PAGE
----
Next stage

Once you have had time to enjoy your new addition and are ready to look for support or meet other mums or dads to share experiences, we are here to help.

Our two Dublin centres offer clinical, educational and wellbeing services for children with Down syndrome from birth to 18 years and their families.

While our professional therapists, educationalists and facilities are at the heart of our service, our families attach great importance to our function as a community hub for networking and peer support. Our bright, colourful centres are filled with positive energy and optimism, making them a welcoming home from home for everyone.

Find out more about our centres in Sandyford and Swords by viewing some of our services below or contact us using the button below.

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Our Services

Early paediatric physiotherapy for children with Down syndrome can help with the acquisition of motor skills and develop strength to help maximise motor function. Some common challenges that can affect the physical development of a child with Down syndrome include low muscle tone or ‘Hypotonia’, reduced strength due to low muscle tone, and hyper-flexibility - an excessive ability to extend the joints (double jointed).

These factors can affect a child’s physical development such as rolling, sitting, crawling, and walking. > More info
Baby Massage
The very special art of using nurturing touch through a specifically designed series of strokes. These strokes combine Indian and Swedish massage, reflexology, and some gentle yoga stretches. These strokes are demonstrated on a doll, while parents massage their babies during the class. All classes are carried out by a fully qualified baby massage instructor for babies from 6 weeks to pre-crawling age. > More info
Support Mum Triona is a mum of four boys, her last boy was born with Down syndrome. Above you will have read her journey with Joshua. Triona is on the end of the phone to try and answer questions you may have, she does not promise to have all the answers but sometimes it’s just simple reassurance and a sympathetic ear that’s needed.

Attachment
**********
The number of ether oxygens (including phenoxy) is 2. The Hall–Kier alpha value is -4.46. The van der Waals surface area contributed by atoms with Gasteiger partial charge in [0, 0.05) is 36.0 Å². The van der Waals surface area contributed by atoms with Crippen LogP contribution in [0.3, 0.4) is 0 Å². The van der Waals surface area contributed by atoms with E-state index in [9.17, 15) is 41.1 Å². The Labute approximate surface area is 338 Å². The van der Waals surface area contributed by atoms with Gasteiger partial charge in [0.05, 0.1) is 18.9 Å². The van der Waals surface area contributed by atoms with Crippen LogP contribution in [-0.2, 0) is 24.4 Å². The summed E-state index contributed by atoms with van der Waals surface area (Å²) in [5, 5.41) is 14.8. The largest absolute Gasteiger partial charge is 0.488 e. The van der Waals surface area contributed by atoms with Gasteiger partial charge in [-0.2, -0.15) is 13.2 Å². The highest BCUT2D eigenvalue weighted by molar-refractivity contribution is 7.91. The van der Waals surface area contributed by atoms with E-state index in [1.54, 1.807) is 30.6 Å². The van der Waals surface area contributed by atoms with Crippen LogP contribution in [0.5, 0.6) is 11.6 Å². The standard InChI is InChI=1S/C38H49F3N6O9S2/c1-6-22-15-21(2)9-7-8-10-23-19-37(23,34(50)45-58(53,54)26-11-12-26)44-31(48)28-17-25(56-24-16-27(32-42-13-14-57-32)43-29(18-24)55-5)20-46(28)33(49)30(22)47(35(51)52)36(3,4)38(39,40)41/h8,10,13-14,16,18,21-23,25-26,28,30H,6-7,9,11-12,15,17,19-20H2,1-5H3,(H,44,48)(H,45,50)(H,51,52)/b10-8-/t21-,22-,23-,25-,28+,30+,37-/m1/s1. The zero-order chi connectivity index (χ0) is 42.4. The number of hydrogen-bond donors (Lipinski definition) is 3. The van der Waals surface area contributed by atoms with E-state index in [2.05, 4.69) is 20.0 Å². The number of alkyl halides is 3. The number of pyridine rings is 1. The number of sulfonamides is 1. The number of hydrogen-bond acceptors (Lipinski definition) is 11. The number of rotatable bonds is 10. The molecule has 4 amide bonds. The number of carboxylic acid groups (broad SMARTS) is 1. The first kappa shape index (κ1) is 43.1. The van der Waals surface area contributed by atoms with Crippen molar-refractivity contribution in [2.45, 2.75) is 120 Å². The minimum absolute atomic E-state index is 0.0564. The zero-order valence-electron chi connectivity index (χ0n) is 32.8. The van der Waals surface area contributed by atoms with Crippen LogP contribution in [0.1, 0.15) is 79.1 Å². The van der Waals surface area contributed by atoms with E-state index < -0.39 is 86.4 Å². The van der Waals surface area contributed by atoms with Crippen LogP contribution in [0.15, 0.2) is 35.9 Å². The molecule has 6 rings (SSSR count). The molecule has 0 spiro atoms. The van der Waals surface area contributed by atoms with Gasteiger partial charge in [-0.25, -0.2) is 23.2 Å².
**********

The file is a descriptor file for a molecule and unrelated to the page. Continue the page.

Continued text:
Team 21 Tots
Team 21 Tots is a mums and tots group run by a qualified Montessori teacher who has a child with Down syndrome. The class caters for 6mths – 2yr olds and introduces “Lamh”, sign language to encourage communication and interaction from a very early age. An ideal opportunity for the very new parents to come together and share experiences – Available in our Swords Centre
SKIP is an early intervention programme that targets all areas of the child’s development, such as speech and language, fine motor skills, gross motor skills and most of all social skills.

The aim of the programme is to give children the opportunity to congregate, to learn from one another and experience specific developmental intervention geared towards their specific needs. The primary goal being to prepare a child with Down syndrome to go to mainstream school at the end of the programme. > More info
Speech and Language Therapy
Our Speech and Language Therapist works with children who have articulation delays and disorders. The therapist will evaluate each child to determine strengths and weakness, address family concerns and develop an individualised treatment plan appropriate to areas and level of difficulty. Classes given on a one-to-one basis and also in groups which help develop social skills. > More info
Down Syndrome Centre - Services - Occupational Therapy
Occupational Therapy
Occupational Therapy Every child is unique, and we understand the challenges that children with Down syndrome may face in their daily lives. We're here to help your child thrive by addressing their fine and gross motor skills as well as sensory processing difficulties. Our Occupational Therapy services are designed to support your child in developing essential life skills. From dressing, feeding, and toileting at home to improving handwriting and typing skills for school, we cover it all. We also focus on promoting social interactions and meaningful play with peers, ensuring your child can fully engage in enjoyable leisure activities. > More info
Talks & Seminars
We hold regular seminars run by professionals from a variety of sectors covering topics all relevant to the Down syndrome community: Education, Financial and Nutrition. New parents’ evenings etc. An opportunity to gain information and meet other parents in a friendly surrounding.

We have Toilet Training series, Bicycle Clubs, Youth Clubs, Sibling Workshops and Summer Camps. > More info.

And there’s so much more...

View All Services

The Down Syndrome Centre is compliant with all regulatory requirements for care of children, clinical practice, teaching and governance. 

Memberships include: Down Syndrome International, the Wheel and the Charities Institute Ireland, from whom we have Triple-Lock status for fundraising, governance and financial management. 

We are registered with the Charities Regulator to whom we submit our annual report.

Charity Number: 20055158 
CHY: 15750
Sandyford Centre
Unit 3, 82 Furze Road,
Sandyford, Dublin 18 
D18 DP49
Swords Centre
Willowbrook House,
Balheary Road, Swords, Dublin 
K67 R8C6